I've moved about 4 years ago from Angular to React and never looked back.
React is so much more performant with the shadow DOM, and allows building component-based apps that are modular and easy to maintain.
When they first introduced Hooks, at first I was reluctant since it seemed like a regression from OOP to functional programming, but I decided to take the leap, and actually found Hook-based apps to be more predictable and easier to maintain.
Haven't started speaking about the ecosystem - thousands of libraries allowing you to easily do just about anything in React.
React is definitely my weapon of choice when it comes to frontend development.
@angular/cliCLI tool for Angular
Angular used to be my weapon of choice for a few years.
While it's been easy to get started with Angular, over time we found the code to be not very maintainable with a weird mix of HTML and directives.
Also, performance tended to suffer as the application grew we created a lot of DOM elements (unlike React's shadow DOM implementation was better).
Eventually, I gave it up in favor of React and never looked back.
winstonA logger for just about everything.
I found Winston to be reliable, extendible, and a great choice for any type of conventional logging.
While the extendibility comes at a cost (more complexity and more serious learning curve), I think for any project that it isn't trivial, it is worth it.
Winston is my logger of choice for several projects I've built, from small to large. I'm usually wrapping it with a wrapper of my own to add some more functionality, but nevertheless, it saves me a lot of work and code. Would definitely recommend it.
microbundle📦 Zero-configuration bundler for tiny modules.
As advertised - microbundle offers module bundling without any configuration. It's powered by Rollup, and is being used by various packages such as Preact.
It produces small files and is pretty performant, and although it's not as feature-rich as Webpack or Parcel, it's great for smaller projects.
@material-ui/coreMaterial-UI is a simple and customizable component library to build faster, beautiful, and more accessible React applications. Follow your own design system, or start with Material Design.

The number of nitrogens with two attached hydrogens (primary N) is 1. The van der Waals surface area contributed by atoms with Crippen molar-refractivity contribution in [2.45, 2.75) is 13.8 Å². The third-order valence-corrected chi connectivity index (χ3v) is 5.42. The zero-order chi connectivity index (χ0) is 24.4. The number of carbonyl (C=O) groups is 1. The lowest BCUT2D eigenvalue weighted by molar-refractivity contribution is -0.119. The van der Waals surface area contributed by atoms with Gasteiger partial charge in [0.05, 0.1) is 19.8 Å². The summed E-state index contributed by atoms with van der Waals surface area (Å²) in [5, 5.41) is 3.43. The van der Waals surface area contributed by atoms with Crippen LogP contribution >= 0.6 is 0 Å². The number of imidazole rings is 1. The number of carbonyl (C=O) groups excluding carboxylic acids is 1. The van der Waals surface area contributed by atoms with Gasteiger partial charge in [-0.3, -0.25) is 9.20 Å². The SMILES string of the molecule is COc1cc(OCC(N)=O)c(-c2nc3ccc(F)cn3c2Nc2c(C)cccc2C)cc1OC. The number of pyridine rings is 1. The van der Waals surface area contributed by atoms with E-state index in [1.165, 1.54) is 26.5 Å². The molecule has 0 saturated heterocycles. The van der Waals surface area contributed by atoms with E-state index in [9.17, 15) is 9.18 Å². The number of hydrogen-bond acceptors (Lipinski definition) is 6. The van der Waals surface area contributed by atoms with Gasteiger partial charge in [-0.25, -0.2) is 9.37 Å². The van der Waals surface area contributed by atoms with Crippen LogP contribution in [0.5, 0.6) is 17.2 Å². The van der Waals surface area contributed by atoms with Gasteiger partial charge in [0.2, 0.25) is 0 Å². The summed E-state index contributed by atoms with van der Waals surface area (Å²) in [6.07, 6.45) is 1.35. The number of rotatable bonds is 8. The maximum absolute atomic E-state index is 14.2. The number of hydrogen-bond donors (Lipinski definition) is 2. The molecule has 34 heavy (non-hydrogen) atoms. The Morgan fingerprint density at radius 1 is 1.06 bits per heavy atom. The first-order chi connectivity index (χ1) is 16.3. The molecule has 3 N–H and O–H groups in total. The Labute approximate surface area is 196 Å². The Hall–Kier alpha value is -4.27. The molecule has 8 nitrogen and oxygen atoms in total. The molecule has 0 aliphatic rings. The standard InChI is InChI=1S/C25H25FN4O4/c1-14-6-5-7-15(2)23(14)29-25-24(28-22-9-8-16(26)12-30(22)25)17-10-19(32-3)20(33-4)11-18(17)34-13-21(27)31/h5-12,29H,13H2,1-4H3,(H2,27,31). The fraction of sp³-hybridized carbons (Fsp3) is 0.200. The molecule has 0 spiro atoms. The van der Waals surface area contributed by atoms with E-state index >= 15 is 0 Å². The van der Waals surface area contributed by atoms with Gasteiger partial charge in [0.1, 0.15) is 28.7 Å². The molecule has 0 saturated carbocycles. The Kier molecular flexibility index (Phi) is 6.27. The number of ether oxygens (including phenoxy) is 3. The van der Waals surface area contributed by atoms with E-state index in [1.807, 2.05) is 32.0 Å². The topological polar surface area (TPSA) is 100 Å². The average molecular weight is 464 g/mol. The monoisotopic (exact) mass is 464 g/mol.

Probably one of the best UI libraries out there today! (with few small downsides)
Material UI offers countless components, and its design language is based on Google's Material UI.
It's very mature nowadays, so components are highly customizable and you can do just about everything with them.
There's an OK support for theming (and you can every create a dark theme), however, if you need granular support over the UI of the components, this is probably not for you.
Also, since Material Design makes heavy use of shadows, transitions and effects, Material UI isn't the most lightweight library and this can affect the perceived responsiveness of your app.
Nevertheless, it offers the ability to create a modern, beautiful UI with minimal code, and the documentation is sublime, so IMHO it's still worth it.
I've used moment extensively in the past for creating user-friendly dates for a few web and social apps. It's very powerful and flexible in terms of functionality, and also supports i18n. However, it's monolithic and has a significant footprint, so it has a severe effect on the bundle size, which is not what you want from a date library. If I were to choose a library today, I'd probably go with date-fns or luxon.
apacnode-apac - Node.js client for the Amazon Product Advertising API, including support of Request Signatures
Used to a good library for using Amazon Product Advertising API, but haven't been updated in ages.
It only supports PAAPI4 which have been deprecated, and wasn't updated to support the new PAAPI5:
Therefore, this library is essentially broken and cannot be used anymore.
I found Bootstrap to be pretty slow, slowing done most modern webapps.
If you build a blog or a content website, Bootstrap might be good since it provides a lot of the scaffolding and boilerplate code you need.
But for a dynamic web application, I'd recommend looking for something more performant.
parcel📦🚀 Blazing fast, zero configuration web application bundler
We use Parcel extensively for our webapp, and it's proven to be fast and easy to use.
Documentation is solid, although we didn't use it much, as Parcel pretty much just works without a lot of configuration.
Also planning on switching to Parcel 2 (which is currently still in beta)
While effective and pretty mature, jQuery is an old way of doing things
Would recommend and component-based library like React instead